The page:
It is true that the Ghost of Kyiv turned out to be a patriotic fabrication; then again, the picture of George Washington crossing the Delaware was so absurdly stylized, not to mention painted by someone from a different country fifty years after his death, that it is just one of many things about him that have turned a man into a myth. There is a lovely town in Bucks County, PA, called “Washington Crossing;” clearly, it is the place where Washington and cohort crossed the river to continue the southern march of the Revolution. But to think anyone would stand up like that in a swift current in the middle of winter begs not only the truth but common sense. Evidently he did say something to the effect of “Shift your great fat ass, Harry,” this to General Knox, who was large of posterior but long on military know how – gleaned from a book, or many books, on artillery emplacement and usage. But it shows that military legends are probably more the norm than the reality, like the Ghost, and that heroes – like Knox, with great big pantaloons and a danger to the boat merely by sitting in it – come from the strangest of places.
Last week, flying an Su-25 Frogfoot, an old man, strapped into a t-suit built for a guy half his age and probably a third of his size, was shot down over Ukraine. And while we who write – and serve – here are clearly on the side of Ukraine, this guy is so extraordinary that he bears mention, particularly in the same week when Top Gun: Maverick, a movie about an aging ace, and sequel to the movie that spurred both enlistment and sales of Ray Bans, even if he was a Russian.
Major General Kanamat Botashev, who evidently has a history of Maverick-like hijinks, but not enough to keep him from his getting his stars, came out of retirement to jump in a fifty-year-old plane and take to the sky, making himself part of the target rich environment for Stinger toting antiaircraft gunners. Old shoulder-mounted antiaircraft missiles caught a cross-section of whatever you pointed them at, and then the acquisition tone came on, letting the operator know he had a lock. Nowadays, the FIM-92 Stinger has a place for a chip that allows one to load for the particular plane he is looking for; the reason they were so respected by the Russians in Afghanistan was that the thing that the Mujahideen were really frightened of, and reasonably, was the Russian attack helicopters, and particularly the Mi-24, the infamous Hind, which is a titanium-bodied, twin turbine powered beast with a chain gun, similar to an American Gatling, on the front, and small winglets with all manner of unpleasantries strung underneath them. Before America sent them Stingers, the Afghans were nearly powerless against them. Once we did, the missile would fly over the cockpit and blast the rotor housing and the twin Isotov turbines to small pieces, and down it would come.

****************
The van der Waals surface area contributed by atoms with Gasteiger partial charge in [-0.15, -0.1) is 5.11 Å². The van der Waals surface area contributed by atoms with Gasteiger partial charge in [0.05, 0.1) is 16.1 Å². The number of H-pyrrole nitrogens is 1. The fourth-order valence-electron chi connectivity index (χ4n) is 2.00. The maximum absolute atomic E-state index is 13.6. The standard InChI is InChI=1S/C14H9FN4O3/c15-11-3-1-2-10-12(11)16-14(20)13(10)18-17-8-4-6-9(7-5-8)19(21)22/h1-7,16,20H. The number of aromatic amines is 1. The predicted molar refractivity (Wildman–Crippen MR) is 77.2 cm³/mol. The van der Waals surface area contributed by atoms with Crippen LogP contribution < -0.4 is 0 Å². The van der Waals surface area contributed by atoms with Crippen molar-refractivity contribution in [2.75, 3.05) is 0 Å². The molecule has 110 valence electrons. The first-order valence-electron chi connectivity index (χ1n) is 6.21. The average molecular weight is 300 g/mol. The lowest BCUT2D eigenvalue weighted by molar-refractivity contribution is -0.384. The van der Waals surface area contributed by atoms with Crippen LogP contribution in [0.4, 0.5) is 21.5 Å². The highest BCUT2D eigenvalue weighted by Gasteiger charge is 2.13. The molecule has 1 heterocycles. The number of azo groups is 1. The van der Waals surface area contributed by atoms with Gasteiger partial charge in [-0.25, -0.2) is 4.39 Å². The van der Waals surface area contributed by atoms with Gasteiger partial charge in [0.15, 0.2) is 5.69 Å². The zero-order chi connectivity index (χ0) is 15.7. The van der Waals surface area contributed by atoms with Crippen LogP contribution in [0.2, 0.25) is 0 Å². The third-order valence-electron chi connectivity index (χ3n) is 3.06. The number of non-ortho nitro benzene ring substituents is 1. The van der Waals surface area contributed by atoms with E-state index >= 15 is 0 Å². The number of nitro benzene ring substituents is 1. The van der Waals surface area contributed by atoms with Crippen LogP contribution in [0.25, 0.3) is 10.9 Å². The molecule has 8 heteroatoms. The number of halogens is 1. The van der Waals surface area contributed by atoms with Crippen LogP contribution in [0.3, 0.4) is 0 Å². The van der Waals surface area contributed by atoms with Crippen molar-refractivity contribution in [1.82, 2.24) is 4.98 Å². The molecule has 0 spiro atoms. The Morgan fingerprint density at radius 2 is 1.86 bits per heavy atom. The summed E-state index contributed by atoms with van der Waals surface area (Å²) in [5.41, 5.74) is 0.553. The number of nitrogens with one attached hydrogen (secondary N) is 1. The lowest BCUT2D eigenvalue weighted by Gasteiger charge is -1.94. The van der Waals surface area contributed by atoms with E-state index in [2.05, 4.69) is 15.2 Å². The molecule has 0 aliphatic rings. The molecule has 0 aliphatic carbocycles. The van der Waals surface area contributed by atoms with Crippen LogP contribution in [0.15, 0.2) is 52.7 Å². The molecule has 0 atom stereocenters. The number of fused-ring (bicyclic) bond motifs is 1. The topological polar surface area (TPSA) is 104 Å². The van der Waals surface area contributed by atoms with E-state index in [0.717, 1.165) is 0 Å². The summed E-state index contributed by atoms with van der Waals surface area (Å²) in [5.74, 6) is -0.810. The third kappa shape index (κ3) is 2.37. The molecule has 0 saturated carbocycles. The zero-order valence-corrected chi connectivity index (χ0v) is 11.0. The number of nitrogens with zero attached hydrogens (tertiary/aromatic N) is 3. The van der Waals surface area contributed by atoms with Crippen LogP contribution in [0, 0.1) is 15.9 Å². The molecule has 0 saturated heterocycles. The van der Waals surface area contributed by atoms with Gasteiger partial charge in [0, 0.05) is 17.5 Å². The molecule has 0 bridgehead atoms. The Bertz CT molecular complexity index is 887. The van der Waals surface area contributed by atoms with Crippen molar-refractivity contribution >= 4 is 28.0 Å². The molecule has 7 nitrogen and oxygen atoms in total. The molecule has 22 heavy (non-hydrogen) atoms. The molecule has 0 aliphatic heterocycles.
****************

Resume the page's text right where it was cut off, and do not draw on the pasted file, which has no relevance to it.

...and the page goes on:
So this pilot, once a member of the Red Air Force, trained in the art of destroying American Abrams tanks, German Leopards and English Churchills, took to the skies to face men who were likely the sons of his former comrades. There seems to be little information as to why a general, and a retired one at that, was doing the job of a man who should have been the reverse of his age. According to the Times of London, this was nothing new, and made Maverick's flyby of the tower in the original Top Gun look like a joke.
“Botashev had a history of unauthorised flights, a trait that ended his career in the military. In June 2012, he crashed an Su-27 two-seat fighter jet he was flying without permission.
Although not qualified to fly it, he had ordered a subordinate officer to transfer the controls to him while on an exercise and then tried to perform an aerobatic stunt.”
Times of London, May 25, 2022
Personally and professionally, I salute him. His wife is probably not happy, but it seems a bit like she was married to a seventeen-year-old sexagenarian. Somehow he talked his way into a combat post, maybe by simply walking into a base wearing a uniform and hopping in. However he did it, he died a warrior's death, and that is a pretty rare thing for a guy at his age; maybe he had 500 combat missions under his belt by this point, considering that fact that he likely served from about 1980 until 2012. And like some guys I have seen here he just couldn't bear the though of death in bed. Since for the first fifteen or twenty years of his time in the saddle, he flew for the Red Air Force, so it is certain that he had Ukrainian compatriots, maybe even a wingman. So he was a fighter pilot through and through, and probably would have flown for Fiji or the Cormoros Islands if they gave him a Sopwith Camel. From what the stories about his death say, he was pulling up from an attack run and got hit by a Stinger loosed by a Ukrainian paratrooper. So: I salute him as a pilot, a professional and hope he is in Valhalla now. I do not salute him politically, and would have taken the shot myself if I got the tone in my headphones. But in his mind, I doubt very much he cared about politics: he flew because he was a pilot and a warrior, and there is something clean and dry about such a man. After all, isn't America about to flock back to the movie theatre to see a fake version of this man take to the sky? Let us hope he drinks with Odin, and was borne aloft for the last time on the wings of Valkyries, for no wings await him the more in Midgard.
Russian or not.
The writer is a former military man, now researching and writing about the Ukrainian Conflict. Questions can be sent directly to email@example.com.
Welcome to the discussion.